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Recent Podcast
Tour: Einstein's Theory of Relativity, Critical for GPS, Seen in Distant Stars
Tour: Einstein's Theory of Relativity, Critical for GPS, Seen in Distant Stars
What do Albert Einstein, the Global Positioning System (GPS), and a pair of stars 200,000 trillion miles from Earth have in common? (2020-10-22)


A Tour of Data Sonification: Sounds from Around the Milky Way

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The center of our Milky Way galaxy is too distant for us to visit in person, but we can still explore it. Telescopes gives us a chance to see what the Galactic Center looks like in different types of light. By translating the inherently digital data captured by telescopes in space into images, astronomers create visual representations that would otherwise be invisible to us.

But what about experiencing these images with other senses like hearing? Sonification is the process that translates data into sound, and a new project brings the center of the Milky Way to listeners for the first time. As the bar moves from left to right across the image, the sounds represent the position and brightness of the sources detected by NASA's Chandra X-ray Observatory, Hubble Space Telescope, and Spitzer Space Telescope. The light of objects located towards the top of the image are heard as higher pitches while the intensity of the light controls the volume. Each type of light reveals different phenomena in this region, which is roughly 400 light years across at a distance of about 26,000 light years from Earth. The supermassive black hole at the center of the Galaxy, called Sagittarius A*, resides in the bright region to the lower right of the image.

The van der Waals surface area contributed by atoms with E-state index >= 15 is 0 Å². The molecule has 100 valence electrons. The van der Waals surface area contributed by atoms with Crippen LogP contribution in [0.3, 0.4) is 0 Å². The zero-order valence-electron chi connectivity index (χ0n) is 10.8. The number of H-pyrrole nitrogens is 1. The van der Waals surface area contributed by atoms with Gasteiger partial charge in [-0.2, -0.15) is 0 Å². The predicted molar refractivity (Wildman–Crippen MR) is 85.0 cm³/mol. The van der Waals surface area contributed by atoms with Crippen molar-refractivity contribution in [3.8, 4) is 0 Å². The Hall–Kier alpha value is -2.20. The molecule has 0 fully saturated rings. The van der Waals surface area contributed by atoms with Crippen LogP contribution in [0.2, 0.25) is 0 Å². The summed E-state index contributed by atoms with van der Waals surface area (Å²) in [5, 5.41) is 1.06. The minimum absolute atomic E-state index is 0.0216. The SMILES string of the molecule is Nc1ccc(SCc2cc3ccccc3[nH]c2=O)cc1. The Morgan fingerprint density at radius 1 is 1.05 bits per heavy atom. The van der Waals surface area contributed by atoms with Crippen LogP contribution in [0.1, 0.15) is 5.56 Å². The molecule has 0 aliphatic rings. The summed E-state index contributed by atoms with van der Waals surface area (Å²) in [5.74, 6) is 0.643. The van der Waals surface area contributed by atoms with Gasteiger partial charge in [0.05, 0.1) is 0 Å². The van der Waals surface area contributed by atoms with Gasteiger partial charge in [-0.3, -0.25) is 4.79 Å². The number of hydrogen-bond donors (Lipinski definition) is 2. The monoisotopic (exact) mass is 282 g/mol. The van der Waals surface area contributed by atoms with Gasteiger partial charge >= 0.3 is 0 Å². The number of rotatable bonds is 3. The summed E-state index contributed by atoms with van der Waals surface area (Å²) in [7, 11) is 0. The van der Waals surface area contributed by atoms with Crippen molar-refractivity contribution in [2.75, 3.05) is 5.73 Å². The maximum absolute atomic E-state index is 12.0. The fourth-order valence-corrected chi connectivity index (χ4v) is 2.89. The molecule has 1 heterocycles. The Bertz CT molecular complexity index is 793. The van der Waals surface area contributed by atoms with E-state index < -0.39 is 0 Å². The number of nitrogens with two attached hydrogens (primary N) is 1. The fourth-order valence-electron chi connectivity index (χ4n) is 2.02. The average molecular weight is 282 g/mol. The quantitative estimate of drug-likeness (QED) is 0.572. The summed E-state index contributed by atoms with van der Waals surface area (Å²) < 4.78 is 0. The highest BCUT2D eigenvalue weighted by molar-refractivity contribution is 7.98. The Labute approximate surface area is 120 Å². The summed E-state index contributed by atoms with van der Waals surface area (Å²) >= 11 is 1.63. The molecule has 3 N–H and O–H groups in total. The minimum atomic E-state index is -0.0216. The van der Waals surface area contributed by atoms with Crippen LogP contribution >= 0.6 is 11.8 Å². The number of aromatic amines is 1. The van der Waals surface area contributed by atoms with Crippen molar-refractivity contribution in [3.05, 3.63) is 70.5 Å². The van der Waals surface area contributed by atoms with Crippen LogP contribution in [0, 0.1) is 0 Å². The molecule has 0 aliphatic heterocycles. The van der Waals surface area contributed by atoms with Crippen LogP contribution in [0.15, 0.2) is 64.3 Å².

In addition to the Galactic Center, this team has also produced sonified versions of the remains of a supernova called Cassiopeia A, or Cas A, and the "Pillars of Creation" located in Messier 16. Sonification projects like this allow different audiences — including blind and visually-impaired communities — to explore space through data.

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